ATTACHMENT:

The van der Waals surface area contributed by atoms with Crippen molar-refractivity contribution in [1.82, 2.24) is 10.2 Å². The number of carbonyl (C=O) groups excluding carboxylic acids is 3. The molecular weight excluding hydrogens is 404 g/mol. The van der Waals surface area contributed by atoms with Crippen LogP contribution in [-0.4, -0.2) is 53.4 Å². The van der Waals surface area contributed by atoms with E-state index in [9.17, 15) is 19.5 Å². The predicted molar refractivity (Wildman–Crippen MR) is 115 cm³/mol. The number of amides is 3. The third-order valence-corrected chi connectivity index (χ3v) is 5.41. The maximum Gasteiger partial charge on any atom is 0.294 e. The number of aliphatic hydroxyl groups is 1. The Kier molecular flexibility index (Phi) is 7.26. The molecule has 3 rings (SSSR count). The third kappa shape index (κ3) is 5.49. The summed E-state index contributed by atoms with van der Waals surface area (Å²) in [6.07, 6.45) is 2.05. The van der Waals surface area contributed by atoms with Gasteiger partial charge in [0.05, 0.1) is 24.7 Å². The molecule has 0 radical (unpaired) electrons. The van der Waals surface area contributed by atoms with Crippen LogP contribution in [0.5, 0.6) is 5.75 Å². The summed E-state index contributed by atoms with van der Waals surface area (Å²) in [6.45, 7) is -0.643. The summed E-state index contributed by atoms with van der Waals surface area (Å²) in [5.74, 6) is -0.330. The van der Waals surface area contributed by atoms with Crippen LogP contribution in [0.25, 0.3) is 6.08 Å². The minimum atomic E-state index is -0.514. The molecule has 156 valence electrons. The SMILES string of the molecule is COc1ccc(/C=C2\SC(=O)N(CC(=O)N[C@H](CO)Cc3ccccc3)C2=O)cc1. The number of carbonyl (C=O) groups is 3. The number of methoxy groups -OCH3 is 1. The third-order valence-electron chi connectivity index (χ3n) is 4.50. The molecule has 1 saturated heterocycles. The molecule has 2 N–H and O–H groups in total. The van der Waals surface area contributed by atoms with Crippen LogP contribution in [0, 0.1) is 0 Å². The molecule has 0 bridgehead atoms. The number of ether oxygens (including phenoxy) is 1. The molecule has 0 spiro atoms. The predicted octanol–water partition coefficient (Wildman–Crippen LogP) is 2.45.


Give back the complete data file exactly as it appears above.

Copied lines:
The van der Waals surface area contributed by atoms with Crippen molar-refractivity contribution in [1.82, 2.24) is 10.2 Å². The number of carbonyl (C=O) groups excluding carboxylic acids is 3. The molecular weight excluding hydrogens is 404 g/mol. The van der Waals surface area contributed by atoms with Crippen LogP contribution in [-0.4, -0.2) is 53.4 Å². The van der Waals surface area contributed by atoms with E-state index in [9.17, 15) is 19.5 Å². The predicted molar refractivity (Wildman–Crippen MR) is 115 cm³/mol. The number of amides is 3. The third-order valence-corrected chi connectivity index (χ3v) is 5.41. The maximum Gasteiger partial charge on any atom is 0.294 e. The number of aliphatic hydroxyl groups is 1. The Kier molecular flexibility index (Phi) is 7.26. The molecule has 3 rings (SSSR count). The third kappa shape index (κ3) is 5.49. The summed E-state index contributed by atoms with van der Waals surface area (Å²) in [6.07, 6.45) is 2.05. The van der Waals surface area contributed by atoms with Gasteiger partial charge in [0.05, 0.1) is 24.7 Å². The molecule has 0 radical (unpaired) electrons. The van der Waals surface area contributed by atoms with Crippen LogP contribution in [0.5, 0.6) is 5.75 Å². The summed E-state index contributed by atoms with van der Waals surface area (Å²) in [6.45, 7) is -0.643. The summed E-state index contributed by atoms with van der Waals surface area (Å²) in [5.74, 6) is -0.330. The van der Waals surface area contributed by atoms with Crippen LogP contribution in [0.25, 0.3) is 6.08 Å². The minimum atomic E-state index is -0.514. The molecule has 156 valence electrons. The SMILES string of the molecule is COc1ccc(/C=C2\SC(=O)N(CC(=O)N[C@H](CO)Cc3ccccc3)C2=O)cc1. The number of carbonyl (C=O) groups is 3. The number of methoxy groups -OCH3 is 1. The third-order valence-electron chi connectivity index (χ3n) is 4.50. The molecule has 1 saturated heterocycles. The molecule has 2 N–H and O–H groups in total. The van der Waals surface area contributed by atoms with Crippen LogP contribution in [0, 0.1) is 0 Å². The molecule has 0 bridgehead atoms. The number of ether oxygens (including phenoxy) is 1. The molecule has 0 spiro atoms. The predicted octanol–water partition coefficient (Wildman–Crippen LogP) is 2.45.